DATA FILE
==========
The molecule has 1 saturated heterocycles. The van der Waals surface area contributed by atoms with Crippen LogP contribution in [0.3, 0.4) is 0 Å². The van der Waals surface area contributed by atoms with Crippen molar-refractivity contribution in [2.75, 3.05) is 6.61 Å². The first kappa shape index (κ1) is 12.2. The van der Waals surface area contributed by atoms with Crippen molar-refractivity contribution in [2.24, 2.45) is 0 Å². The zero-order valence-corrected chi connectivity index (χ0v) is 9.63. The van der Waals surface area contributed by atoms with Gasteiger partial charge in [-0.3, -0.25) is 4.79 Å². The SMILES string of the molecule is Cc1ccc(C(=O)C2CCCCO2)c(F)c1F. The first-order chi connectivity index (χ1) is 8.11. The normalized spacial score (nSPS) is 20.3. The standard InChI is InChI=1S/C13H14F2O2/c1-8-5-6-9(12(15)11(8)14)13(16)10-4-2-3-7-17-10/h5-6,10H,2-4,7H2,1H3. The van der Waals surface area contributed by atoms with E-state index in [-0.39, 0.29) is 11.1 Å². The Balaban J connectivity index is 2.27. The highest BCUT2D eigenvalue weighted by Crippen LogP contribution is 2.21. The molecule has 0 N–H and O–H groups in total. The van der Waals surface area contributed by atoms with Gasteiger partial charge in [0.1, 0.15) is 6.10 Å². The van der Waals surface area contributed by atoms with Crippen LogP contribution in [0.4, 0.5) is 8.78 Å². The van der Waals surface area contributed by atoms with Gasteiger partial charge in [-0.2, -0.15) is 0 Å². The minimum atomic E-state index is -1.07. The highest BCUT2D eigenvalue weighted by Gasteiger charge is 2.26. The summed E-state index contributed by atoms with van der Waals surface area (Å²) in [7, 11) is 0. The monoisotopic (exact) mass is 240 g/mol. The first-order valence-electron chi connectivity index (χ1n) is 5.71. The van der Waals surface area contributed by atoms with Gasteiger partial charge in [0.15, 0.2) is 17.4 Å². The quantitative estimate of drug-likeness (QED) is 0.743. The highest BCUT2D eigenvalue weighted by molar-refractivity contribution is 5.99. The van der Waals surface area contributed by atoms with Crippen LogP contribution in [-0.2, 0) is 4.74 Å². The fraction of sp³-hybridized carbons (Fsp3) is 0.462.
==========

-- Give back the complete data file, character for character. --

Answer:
The molecule has 1 saturated heterocycles. The van der Waals surface area contributed by atoms with Crippen LogP contribution in [0.3, 0.4) is 0 Å². The van der Waals surface area contributed by atoms with Crippen molar-refractivity contribution in [2.75, 3.05) is 6.61 Å². The first kappa shape index (κ1) is 12.2. The van der Waals surface area contributed by atoms with Crippen molar-refractivity contribution in [2.24, 2.45) is 0 Å². The zero-order valence-corrected chi connectivity index (χ0v) is 9.63. The van der Waals surface area contributed by atoms with Gasteiger partial charge in [-0.3, -0.25) is 4.79 Å². The SMILES string of the molecule is Cc1ccc(C(=O)C2CCCCO2)c(F)c1F. The first-order chi connectivity index (χ1) is 8.11. The normalized spacial score (nSPS) is 20.3. The standard InChI is InChI=1S/C13H14F2O2/c1-8-5-6-9(12(15)11(8)14)13(16)10-4-2-3-7-17-10/h5-6,10H,2-4,7H2,1H3. The van der Waals surface area contributed by atoms with E-state index in [-0.39, 0.29) is 11.1 Å². The Balaban J connectivity index is 2.27. The highest BCUT2D eigenvalue weighted by Crippen LogP contribution is 2.21. The molecule has 0 N–H and O–H groups in total. The van der Waals surface area contributed by atoms with Gasteiger partial charge in [0.1, 0.15) is 6.10 Å². The van der Waals surface area contributed by atoms with Crippen LogP contribution in [0.4, 0.5) is 8.78 Å². The van der Waals surface area contributed by atoms with Gasteiger partial charge in [-0.2, -0.15) is 0 Å². The minimum atomic E-state index is -1.07. The highest BCUT2D eigenvalue weighted by Gasteiger charge is 2.26. The summed E-state index contributed by atoms with van der Waals surface area (Å²) in [7, 11) is 0. The monoisotopic (exact) mass is 240 g/mol. The first-order valence-electron chi connectivity index (χ1n) is 5.71. The van der Waals surface area contributed by atoms with Gasteiger partial charge in [0.15, 0.2) is 17.4 Å². The quantitative estimate of drug-likeness (QED) is 0.743. The highest BCUT2D eigenvalue weighted by molar-refractivity contribution is 5.99. The van der Waals surface area contributed by atoms with Crippen LogP contribution in [-0.2, 0) is 4.74 Å². The fraction of sp³-hybridized carbons (Fsp3) is 0.462.